I must have deleted 50 invitations from my Facebook (NYSE: FB) “friends” to play the online game Candy Crush. But not everyone finds them annoying. In fact, 93 million people actively play Candy Crush.
With a gaming platform on Facebook and an app for both Apple (NASDAQ: AAPL) and Google (NASDAQ: GOOG) Android devices, Candy Crush is one of the most popular games.
King Digital Entertainment is the company behind Candy Crush. And it just announced plans to raise $500 million in an IPO. The deal could value the business at $5.5 billion. That’s incredible when you consider that the company has raised a total of just $9 million since it’s founding in 2002.
King Digital Entertainment bears a lot of similarities to Zynga (NASDAQ: ZNGA). For investors considering this red-hot IPO, that isn’t a good thing.
Just take a look at Zynga’s performance since its December 2011 IPO.
78% of King Digital Entertainment’s revenue comes from Candy Crush. This incredible dependence on a single game makes the company extremely risky for investors.
That’s because online games are like fads. A select few mobile games become “hits.” But the top games don’t remain on top for long, and they’re soon replaced by new alternatives. The fact is, users get bored and gaming companies fail if they are too dependent on individual games.
It is an unsustainable business model, especially in the case of King Digital Entertainment, which is totally dependent on its Candy Crush and Pet Rescue Saga games.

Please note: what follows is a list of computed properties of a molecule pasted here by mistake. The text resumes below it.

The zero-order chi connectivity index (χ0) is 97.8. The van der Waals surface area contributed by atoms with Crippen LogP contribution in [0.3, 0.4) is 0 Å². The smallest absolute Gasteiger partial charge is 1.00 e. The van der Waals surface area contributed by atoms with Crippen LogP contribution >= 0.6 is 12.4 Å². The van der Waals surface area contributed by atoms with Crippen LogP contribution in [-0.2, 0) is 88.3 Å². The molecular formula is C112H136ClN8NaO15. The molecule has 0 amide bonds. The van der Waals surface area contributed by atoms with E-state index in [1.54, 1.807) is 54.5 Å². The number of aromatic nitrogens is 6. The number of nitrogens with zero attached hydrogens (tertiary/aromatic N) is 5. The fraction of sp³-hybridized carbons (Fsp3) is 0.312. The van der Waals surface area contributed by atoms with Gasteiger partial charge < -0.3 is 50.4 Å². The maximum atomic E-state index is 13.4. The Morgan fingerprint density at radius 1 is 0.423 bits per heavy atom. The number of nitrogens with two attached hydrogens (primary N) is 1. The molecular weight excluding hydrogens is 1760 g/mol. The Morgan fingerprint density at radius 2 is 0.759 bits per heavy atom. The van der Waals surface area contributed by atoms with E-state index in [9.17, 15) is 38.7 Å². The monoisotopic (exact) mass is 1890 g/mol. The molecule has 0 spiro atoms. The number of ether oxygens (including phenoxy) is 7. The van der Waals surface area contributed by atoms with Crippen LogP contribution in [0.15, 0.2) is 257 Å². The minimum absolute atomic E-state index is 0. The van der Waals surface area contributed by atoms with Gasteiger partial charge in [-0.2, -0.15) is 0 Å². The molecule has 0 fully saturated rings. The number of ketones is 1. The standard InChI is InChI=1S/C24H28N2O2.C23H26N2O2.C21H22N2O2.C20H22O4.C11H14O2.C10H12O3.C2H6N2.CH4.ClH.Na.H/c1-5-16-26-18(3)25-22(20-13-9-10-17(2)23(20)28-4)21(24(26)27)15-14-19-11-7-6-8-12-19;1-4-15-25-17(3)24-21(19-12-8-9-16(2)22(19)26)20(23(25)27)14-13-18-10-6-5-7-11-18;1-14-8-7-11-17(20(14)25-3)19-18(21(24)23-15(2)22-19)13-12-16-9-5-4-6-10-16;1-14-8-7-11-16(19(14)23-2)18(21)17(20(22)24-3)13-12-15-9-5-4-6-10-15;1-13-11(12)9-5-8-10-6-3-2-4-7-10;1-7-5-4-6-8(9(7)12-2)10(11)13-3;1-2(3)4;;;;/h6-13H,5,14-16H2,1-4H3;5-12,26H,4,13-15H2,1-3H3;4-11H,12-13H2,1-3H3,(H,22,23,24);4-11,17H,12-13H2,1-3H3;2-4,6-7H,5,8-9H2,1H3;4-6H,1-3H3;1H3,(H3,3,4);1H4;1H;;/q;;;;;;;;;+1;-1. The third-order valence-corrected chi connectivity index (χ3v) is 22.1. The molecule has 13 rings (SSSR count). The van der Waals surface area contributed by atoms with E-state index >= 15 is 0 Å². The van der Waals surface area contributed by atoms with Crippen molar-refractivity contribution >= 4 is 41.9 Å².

Some growth investors will be attracted to the company’s rapid growth. King Digital grew its profits an impressive 7,000% last year thanks to Candy Crush. Total revenues for the year were $1.88 billion.
However cracks are already beginning to emerge.
The company reported a sequential decline in quarterly revenue in the last quarter. The CEO explained this was a result of “the seasoning of our older games in certain markets among our more occasional customers.”
That is simply a complicated way of saying of “people got bored” that I have ever read. Users are already losing interest, and that’s very bad news for King Digital Entertainment.
The fact is, King Digital Entertainment is built on quickly moving mobile fads and their business model is designed to make the most of a game’s short lifespan. But with 78% of revenue coming from one game, what happens when users get bored and don’t move on to another game from the same company?
Not only does the end seem near, it seems that company executives know it. Since October, the company has paid out $504 million in dividends to its shareholders. That’s about the same amount that King Digital Entertainment now hopes to raise in the Candy Crush IPO.
With the founders and existing investors cashing out, it’s a good sign that this deal will be a flop. King Digital Entertainment is Zynga 2.0, and even growth investors should steer clear of the Candy Crush IPO.
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